It was an interesting exercise to look for films of a high quality that also managed to pass the test. A pattern that emerged pretty naturally was that very often the films that passed and that felt as though they would be of interest to a wide range of audiences were concerned with issues relating to representation. This is an important aspect of Nicole Holofcener’s Lovely & Amazing, where Emily Mortimer’s character plays an actress unsure of how she is being presented as a star, it’s also key to Agnès Varda’s Cléo from 5 to 7 where Corinne Marchand’s pop singer feels she’s being sold as something she’s not, it’s certainly a major part of Irish artist Sarah Browne’s excellent film Something from Nothing and in Lizzie Borden’s Born in Flames, the media is seen to misrepresent the plight of women as well as other marginalised groups in order to suppress their demands. In all these films there is an interest in the struggle to reconcile the real experiences of women with how these are represented or distorted by others.


The programme sees Irish female filmmakers take a prominent role, but it is not limited to indigenous filmmakers, or even women for that matter. With many claiming that there are “men’s films” and “women’s films”, what kind of themes unified those included in the season of films that ultimately transcended the gender or nationality of the filmmakers behind it?


It’s damaging to think of particular films as being exclusively for men or women.  Cinema shouldn’t be reductive or prescriptive in that way. As I mentioned earlier, it was important that the films in this season would be appealing to both men and women and the only way to achieve this was to include films which say something as much about what it is to be human as what it is to be a man or a woman. All About Eve is about ageing and betrayal, Obvious Child is about friendship and identity, something similar could be said of Girlfriends. Wives is about responsibility and abandon, Yield to the Night about crime and endurance – these are films that can speak to anyone, regardless of gender.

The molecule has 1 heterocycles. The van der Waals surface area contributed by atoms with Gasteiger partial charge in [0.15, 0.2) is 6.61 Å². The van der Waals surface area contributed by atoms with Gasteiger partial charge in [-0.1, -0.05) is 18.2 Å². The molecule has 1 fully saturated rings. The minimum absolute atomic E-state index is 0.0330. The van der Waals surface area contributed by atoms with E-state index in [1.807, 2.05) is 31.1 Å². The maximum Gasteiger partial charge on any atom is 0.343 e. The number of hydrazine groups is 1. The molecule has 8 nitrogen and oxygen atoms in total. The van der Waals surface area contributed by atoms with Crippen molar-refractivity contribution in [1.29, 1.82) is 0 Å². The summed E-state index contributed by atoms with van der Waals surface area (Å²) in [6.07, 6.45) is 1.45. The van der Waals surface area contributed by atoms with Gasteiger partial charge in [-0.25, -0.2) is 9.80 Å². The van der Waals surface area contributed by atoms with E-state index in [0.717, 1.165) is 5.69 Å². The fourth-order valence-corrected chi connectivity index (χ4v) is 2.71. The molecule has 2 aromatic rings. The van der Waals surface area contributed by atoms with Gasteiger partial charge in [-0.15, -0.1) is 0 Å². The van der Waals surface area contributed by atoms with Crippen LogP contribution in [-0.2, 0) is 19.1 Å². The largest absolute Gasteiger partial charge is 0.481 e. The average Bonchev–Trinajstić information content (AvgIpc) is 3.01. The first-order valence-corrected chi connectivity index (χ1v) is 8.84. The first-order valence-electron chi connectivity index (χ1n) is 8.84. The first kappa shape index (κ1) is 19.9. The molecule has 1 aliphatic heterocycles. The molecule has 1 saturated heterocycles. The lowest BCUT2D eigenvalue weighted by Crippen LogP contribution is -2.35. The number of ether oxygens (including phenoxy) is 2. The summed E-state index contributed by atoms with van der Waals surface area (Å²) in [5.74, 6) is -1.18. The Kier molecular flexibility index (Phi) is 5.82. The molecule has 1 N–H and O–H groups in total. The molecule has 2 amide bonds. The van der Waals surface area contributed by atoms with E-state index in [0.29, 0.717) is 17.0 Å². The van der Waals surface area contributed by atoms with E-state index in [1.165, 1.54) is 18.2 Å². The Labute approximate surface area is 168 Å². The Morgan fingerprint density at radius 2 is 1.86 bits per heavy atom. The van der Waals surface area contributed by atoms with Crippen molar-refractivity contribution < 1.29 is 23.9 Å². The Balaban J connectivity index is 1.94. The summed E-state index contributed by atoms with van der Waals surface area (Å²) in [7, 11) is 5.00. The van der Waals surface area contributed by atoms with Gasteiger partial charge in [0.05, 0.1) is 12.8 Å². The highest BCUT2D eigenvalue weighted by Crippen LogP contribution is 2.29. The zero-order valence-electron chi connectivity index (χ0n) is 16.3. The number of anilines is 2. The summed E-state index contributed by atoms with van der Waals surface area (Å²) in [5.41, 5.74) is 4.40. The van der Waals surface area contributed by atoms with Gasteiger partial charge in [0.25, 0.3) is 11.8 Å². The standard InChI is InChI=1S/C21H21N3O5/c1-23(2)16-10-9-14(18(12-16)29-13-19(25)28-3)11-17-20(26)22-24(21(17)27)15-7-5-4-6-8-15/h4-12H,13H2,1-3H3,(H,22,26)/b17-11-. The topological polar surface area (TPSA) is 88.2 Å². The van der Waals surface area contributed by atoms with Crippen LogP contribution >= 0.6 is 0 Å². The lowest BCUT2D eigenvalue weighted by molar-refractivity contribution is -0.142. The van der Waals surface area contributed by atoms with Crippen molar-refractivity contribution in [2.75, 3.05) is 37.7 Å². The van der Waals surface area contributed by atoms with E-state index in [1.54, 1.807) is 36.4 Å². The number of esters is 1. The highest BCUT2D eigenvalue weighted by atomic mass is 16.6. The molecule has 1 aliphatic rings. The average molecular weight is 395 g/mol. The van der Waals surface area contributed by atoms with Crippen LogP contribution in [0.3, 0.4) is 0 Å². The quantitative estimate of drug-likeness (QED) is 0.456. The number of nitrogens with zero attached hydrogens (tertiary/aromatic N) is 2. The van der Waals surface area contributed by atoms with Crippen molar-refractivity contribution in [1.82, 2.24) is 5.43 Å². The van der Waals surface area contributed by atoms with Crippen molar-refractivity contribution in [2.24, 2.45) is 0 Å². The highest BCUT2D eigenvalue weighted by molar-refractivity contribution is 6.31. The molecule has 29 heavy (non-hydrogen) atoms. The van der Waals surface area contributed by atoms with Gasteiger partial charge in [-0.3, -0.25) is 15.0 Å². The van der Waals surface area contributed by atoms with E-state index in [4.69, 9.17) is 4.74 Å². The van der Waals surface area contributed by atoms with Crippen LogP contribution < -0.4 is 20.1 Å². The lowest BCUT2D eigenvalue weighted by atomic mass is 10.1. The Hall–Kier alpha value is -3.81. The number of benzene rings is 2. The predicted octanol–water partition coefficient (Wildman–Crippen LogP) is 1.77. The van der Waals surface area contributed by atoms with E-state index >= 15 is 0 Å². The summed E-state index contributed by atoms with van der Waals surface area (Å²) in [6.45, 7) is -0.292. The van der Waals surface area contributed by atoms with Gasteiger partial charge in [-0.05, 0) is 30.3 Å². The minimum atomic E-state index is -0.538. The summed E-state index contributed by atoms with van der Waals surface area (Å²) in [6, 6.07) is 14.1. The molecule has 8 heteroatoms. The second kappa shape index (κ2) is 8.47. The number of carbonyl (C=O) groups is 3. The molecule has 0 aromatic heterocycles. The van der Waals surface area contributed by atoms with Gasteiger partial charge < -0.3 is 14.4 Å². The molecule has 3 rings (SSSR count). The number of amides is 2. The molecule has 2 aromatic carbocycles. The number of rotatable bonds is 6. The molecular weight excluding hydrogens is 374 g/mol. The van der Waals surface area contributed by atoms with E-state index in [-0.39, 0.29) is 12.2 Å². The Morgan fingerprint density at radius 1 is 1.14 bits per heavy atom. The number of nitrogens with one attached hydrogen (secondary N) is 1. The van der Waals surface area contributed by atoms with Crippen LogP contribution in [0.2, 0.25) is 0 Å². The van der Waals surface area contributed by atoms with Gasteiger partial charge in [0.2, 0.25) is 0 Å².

The Swedish Film Institute recently introduced measures requiring all funding to be allocated equally among the genders, which has seen the amount of projects with women writers/producers attached match and even exceed that of men. Do you think something like this could and should be implemented for Irish film?


I have limited knowledge or experience of funding and film production. However, a concerted effort does need to be made in order to even out the balance in terms of gender focus in Irish film. The efforts made in Sweden have been successful so it makes a lot of sense to try and establish something here along the same lines.


Between the Beyond the Bechdel Test season, a panel centred on the issue at the Galway Film Fleadh and the upcoming Feminist Film Festival in Dublin, the issue of gender equality in Irish film seems to be one very much at the forefront today – what would you hope to see happen, going forward?


I would hope to see a greater number of mainstream Irish films with female protagonists. I think this is more likely to happen if there are more women supported in their work in key positions behind the camera, writing scripts, producing and directing films. In order for this to happen, procedures need to be put in place in order to facilitate this and it would be great to see these established in as short a time frame as possible.